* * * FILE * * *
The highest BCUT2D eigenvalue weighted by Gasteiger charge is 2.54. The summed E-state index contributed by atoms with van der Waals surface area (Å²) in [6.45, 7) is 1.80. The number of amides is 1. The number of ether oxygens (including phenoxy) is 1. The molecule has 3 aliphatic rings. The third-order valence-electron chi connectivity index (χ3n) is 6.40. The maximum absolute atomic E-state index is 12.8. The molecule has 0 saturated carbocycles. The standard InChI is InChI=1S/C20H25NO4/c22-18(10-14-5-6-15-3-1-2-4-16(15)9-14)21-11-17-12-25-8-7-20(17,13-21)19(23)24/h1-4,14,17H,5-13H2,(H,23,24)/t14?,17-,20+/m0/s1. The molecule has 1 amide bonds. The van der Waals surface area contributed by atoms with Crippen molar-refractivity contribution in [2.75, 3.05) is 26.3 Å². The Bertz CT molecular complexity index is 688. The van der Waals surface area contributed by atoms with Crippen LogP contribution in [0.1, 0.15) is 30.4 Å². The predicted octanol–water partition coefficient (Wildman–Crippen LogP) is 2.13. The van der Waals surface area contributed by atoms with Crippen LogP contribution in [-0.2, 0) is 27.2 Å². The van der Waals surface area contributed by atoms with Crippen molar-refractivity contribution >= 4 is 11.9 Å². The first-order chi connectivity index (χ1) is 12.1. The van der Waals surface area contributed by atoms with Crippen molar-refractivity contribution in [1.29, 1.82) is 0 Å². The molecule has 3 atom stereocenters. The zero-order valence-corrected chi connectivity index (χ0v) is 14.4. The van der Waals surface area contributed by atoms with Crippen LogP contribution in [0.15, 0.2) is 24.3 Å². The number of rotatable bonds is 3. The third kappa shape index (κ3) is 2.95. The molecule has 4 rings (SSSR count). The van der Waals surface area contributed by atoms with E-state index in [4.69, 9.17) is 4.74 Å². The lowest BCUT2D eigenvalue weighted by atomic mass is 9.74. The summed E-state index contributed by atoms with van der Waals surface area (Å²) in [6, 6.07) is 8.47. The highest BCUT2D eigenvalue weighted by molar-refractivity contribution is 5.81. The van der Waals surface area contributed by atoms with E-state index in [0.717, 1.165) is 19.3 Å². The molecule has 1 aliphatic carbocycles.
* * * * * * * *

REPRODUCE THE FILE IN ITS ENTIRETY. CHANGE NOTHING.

The highest BCUT2D eigenvalue weighted by Gasteiger charge is 2.54. The summed E-state index contributed by atoms with van der Waals surface area (Å²) in [6.45, 7) is 1.80. The number of amides is 1. The number of ether oxygens (including phenoxy) is 1. The molecule has 3 aliphatic rings. The third-order valence-electron chi connectivity index (χ3n) is 6.40. The maximum absolute atomic E-state index is 12.8. The molecule has 0 saturated carbocycles. The standard InChI is InChI=1S/C20H25NO4/c22-18(10-14-5-6-15-3-1-2-4-16(15)9-14)21-11-17-12-25-8-7-20(17,13-21)19(23)24/h1-4,14,17H,5-13H2,(H,23,24)/t14?,17-,20+/m0/s1. The molecule has 1 amide bonds. The van der Waals surface area contributed by atoms with Crippen molar-refractivity contribution in [2.75, 3.05) is 26.3 Å². The Bertz CT molecular complexity index is 688. The van der Waals surface area contributed by atoms with Crippen LogP contribution in [0.1, 0.15) is 30.4 Å². The predicted octanol–water partition coefficient (Wildman–Crippen LogP) is 2.13. The van der Waals surface area contributed by atoms with Crippen LogP contribution in [-0.2, 0) is 27.2 Å². The van der Waals surface area contributed by atoms with Crippen molar-refractivity contribution >= 4 is 11.9 Å². The first-order chi connectivity index (χ1) is 12.1. The van der Waals surface area contributed by atoms with Crippen molar-refractivity contribution in [1.29, 1.82) is 0 Å². The molecule has 3 atom stereocenters. The zero-order valence-corrected chi connectivity index (χ0v) is 14.4. The van der Waals surface area contributed by atoms with Crippen LogP contribution in [0.15, 0.2) is 24.3 Å². The number of rotatable bonds is 3. The third kappa shape index (κ3) is 2.95. The molecule has 4 rings (SSSR count). The van der Waals surface area contributed by atoms with E-state index in [4.69, 9.17) is 4.74 Å². The lowest BCUT2D eigenvalue weighted by atomic mass is 9.74. The summed E-state index contributed by atoms with van der Waals surface area (Å²) in [6, 6.07) is 8.47. The highest BCUT2D eigenvalue weighted by molar-refractivity contribution is 5.81. The van der Waals surface area contributed by atoms with E-state index in [0.717, 1.165) is 19.3 Å². The molecule has 1 aliphatic carbocycles.